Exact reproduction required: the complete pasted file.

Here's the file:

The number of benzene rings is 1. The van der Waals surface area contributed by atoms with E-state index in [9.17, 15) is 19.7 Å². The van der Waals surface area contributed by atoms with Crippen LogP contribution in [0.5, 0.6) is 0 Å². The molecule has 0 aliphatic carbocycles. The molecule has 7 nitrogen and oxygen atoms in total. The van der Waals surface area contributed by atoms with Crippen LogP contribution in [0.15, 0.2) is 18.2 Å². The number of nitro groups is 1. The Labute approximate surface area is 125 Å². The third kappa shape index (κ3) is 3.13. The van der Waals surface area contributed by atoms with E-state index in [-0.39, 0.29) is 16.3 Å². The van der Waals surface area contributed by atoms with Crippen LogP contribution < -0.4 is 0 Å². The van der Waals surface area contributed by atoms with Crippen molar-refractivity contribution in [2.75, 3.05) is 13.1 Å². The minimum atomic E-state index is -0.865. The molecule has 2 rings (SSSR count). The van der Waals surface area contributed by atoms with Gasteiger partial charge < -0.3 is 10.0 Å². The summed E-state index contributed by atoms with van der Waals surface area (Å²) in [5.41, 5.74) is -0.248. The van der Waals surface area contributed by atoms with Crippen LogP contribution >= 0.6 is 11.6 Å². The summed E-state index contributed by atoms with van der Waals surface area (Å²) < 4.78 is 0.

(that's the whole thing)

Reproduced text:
The number of benzene rings is 1. The van der Waals surface area contributed by atoms with E-state index in [9.17, 15) is 19.7 Å². The van der Waals surface area contributed by atoms with Crippen LogP contribution in [0.5, 0.6) is 0 Å². The molecule has 0 aliphatic carbocycles. The molecule has 7 nitrogen and oxygen atoms in total. The van der Waals surface area contributed by atoms with Crippen LogP contribution in [0.15, 0.2) is 18.2 Å². The number of nitro groups is 1. The Labute approximate surface area is 125 Å². The third kappa shape index (κ3) is 3.13. The van der Waals surface area contributed by atoms with E-state index in [-0.39, 0.29) is 16.3 Å². The van der Waals surface area contributed by atoms with Crippen LogP contribution < -0.4 is 0 Å². The van der Waals surface area contributed by atoms with Crippen molar-refractivity contribution in [2.75, 3.05) is 13.1 Å². The minimum atomic E-state index is -0.865. The molecule has 2 rings (SSSR count). The van der Waals surface area contributed by atoms with Gasteiger partial charge < -0.3 is 10.0 Å². The summed E-state index contributed by atoms with van der Waals surface area (Å²) in [5.41, 5.74) is -0.248. The van der Waals surface area contributed by atoms with Crippen LogP contribution >= 0.6 is 11.6 Å². The summed E-state index contributed by atoms with van der Waals surface area (Å²) < 4.78 is 0.